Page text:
Membership-based primary care provider Cano Health is laying off 700 employees, exiting four markets and exploring a sale, the company said Thursday.
The plans were disclosed as the company reported a second-quarter net loss of $270.7 million, or 51 cents per share, compared with a loss of $14.6 million, or 3 cents per share, in the same period last year. The company attributed the loss to lower-than-expected Medicare Risk Adjustment revenue.
The 700 people represent 17% of Cano's workforce, the company said. Around 40% of the layoffs are tied to the company's pending exit from markets in California, New Mexico, Illinois. and Puerto Rico. The remaining layoffs are part of efforts to consolidate operations.
Cano also said it is exploring a potential sale of all or substantially all of its assets. It said its liquidity of $125 million is not enough to cover operating, investing and financing uses for the next 12 months.
Cano said it plans to exit the three states, where it has a total of 5,000 members and 17 medical centers, by the fall. It plans to exit Puerto Rico, where it serves 8,000 members, by 2024.
On a call with analysts, interim CEO Mark Kent said Cano is also planning to sell its Florida Medicaid business and has received initial interest from potential buyers. It also will reduce its footprint in Texas and Nevada by half, Kent said.
“Our exits from California, New Mexico, Illinois and Puerto Rico, coupled with the consolidations in Texas and Nevada, and the potential divestiture of Medicaid, will allow the organization to be laser-focused on delivering high quality, high member engagement for our Medicare Advantage and ACO Reach members,” Kent said.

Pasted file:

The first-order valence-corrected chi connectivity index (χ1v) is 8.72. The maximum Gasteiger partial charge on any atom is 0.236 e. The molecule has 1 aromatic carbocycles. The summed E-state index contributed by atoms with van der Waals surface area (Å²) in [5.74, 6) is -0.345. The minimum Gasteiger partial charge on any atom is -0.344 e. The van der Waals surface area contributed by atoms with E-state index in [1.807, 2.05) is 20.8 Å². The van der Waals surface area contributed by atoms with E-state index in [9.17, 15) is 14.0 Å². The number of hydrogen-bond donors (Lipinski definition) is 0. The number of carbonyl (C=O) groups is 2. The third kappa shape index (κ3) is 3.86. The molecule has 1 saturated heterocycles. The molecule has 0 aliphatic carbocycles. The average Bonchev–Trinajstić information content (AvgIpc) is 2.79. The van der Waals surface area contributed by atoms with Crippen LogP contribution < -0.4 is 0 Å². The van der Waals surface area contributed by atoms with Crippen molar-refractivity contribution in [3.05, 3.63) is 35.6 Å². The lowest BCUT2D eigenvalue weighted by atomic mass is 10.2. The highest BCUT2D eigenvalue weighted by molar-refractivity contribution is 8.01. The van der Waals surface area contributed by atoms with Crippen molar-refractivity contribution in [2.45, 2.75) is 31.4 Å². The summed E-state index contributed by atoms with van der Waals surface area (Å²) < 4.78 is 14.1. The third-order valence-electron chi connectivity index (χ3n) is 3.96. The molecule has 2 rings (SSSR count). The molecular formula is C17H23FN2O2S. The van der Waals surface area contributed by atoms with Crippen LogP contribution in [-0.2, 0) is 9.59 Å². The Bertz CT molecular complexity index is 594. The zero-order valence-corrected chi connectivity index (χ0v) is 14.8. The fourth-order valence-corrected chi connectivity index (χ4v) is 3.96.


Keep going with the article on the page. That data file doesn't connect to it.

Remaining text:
The company said it will focus on its Medicare Advantage and Accountable Care Organization Reimagined to Achieve Equity and Community Health businesses. The company said in May that it planned to focus on its Medicare Advantage business and sell non-core assets.
In June, former Cano Health CEO Dr. Marlow Hernandez was removed and Kent, who had served as chief strategy officer, stepped in as interim CEO. The board of directors is searching for a permanent replacement.
Hernandez left after a public battle with three former directors who sought his removal. The three, Barry Sternlicht, a billionaire real estate investor; Dr. Lewis Gold, co-founder of Sheridan Healthcare; and Elliot Cooperstone, managing partner of InTandem Capital Partners, resigned in March and expressed dismay that Hernandez’s leadership team was unwilling to sell non-core assets.